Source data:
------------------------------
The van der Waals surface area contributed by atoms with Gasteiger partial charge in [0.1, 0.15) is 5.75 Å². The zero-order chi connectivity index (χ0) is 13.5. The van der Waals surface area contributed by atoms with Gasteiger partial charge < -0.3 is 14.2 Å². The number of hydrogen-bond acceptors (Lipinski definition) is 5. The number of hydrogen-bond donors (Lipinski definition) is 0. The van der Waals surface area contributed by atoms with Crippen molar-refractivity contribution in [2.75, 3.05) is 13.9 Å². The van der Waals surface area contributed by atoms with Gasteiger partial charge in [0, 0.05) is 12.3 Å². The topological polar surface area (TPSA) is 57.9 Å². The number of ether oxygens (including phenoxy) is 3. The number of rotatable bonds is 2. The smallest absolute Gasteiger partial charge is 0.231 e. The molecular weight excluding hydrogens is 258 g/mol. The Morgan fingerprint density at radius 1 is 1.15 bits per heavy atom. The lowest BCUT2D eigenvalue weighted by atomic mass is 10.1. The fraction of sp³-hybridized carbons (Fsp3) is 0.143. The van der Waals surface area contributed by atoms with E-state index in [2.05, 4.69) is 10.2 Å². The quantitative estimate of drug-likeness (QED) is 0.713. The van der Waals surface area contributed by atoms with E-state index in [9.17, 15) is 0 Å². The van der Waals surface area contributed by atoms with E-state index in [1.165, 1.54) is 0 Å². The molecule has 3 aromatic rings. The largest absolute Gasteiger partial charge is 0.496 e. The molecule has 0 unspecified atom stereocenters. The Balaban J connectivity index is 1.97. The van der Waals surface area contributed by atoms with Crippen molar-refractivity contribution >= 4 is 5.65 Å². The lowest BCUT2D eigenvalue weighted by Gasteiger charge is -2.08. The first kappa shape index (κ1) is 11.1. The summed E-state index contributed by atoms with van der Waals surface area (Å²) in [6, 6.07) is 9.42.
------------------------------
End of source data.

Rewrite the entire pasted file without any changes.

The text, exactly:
The van der Waals surface area contributed by atoms with Gasteiger partial charge in [0.1, 0.15) is 5.75 Å². The zero-order chi connectivity index (χ0) is 13.5. The van der Waals surface area contributed by atoms with Gasteiger partial charge < -0.3 is 14.2 Å². The number of hydrogen-bond acceptors (Lipinski definition) is 5. The number of hydrogen-bond donors (Lipinski definition) is 0. The van der Waals surface area contributed by atoms with Crippen molar-refractivity contribution in [2.75, 3.05) is 13.9 Å². The van der Waals surface area contributed by atoms with Gasteiger partial charge in [0, 0.05) is 12.3 Å². The topological polar surface area (TPSA) is 57.9 Å². The number of ether oxygens (including phenoxy) is 3. The number of rotatable bonds is 2. The smallest absolute Gasteiger partial charge is 0.231 e. The molecular weight excluding hydrogens is 258 g/mol. The Morgan fingerprint density at radius 1 is 1.15 bits per heavy atom. The lowest BCUT2D eigenvalue weighted by atomic mass is 10.1. The fraction of sp³-hybridized carbons (Fsp3) is 0.143. The van der Waals surface area contributed by atoms with E-state index in [2.05, 4.69) is 10.2 Å². The quantitative estimate of drug-likeness (QED) is 0.713. The van der Waals surface area contributed by atoms with E-state index in [9.17, 15) is 0 Å². The van der Waals surface area contributed by atoms with E-state index in [1.165, 1.54) is 0 Å². The molecule has 3 aromatic rings. The largest absolute Gasteiger partial charge is 0.496 e. The molecule has 0 unspecified atom stereocenters. The Balaban J connectivity index is 1.97. The van der Waals surface area contributed by atoms with Crippen molar-refractivity contribution >= 4 is 5.65 Å². The lowest BCUT2D eigenvalue weighted by Gasteiger charge is -2.08. The first kappa shape index (κ1) is 11.1. The summed E-state index contributed by atoms with van der Waals surface area (Å²) in [6, 6.07) is 9.42.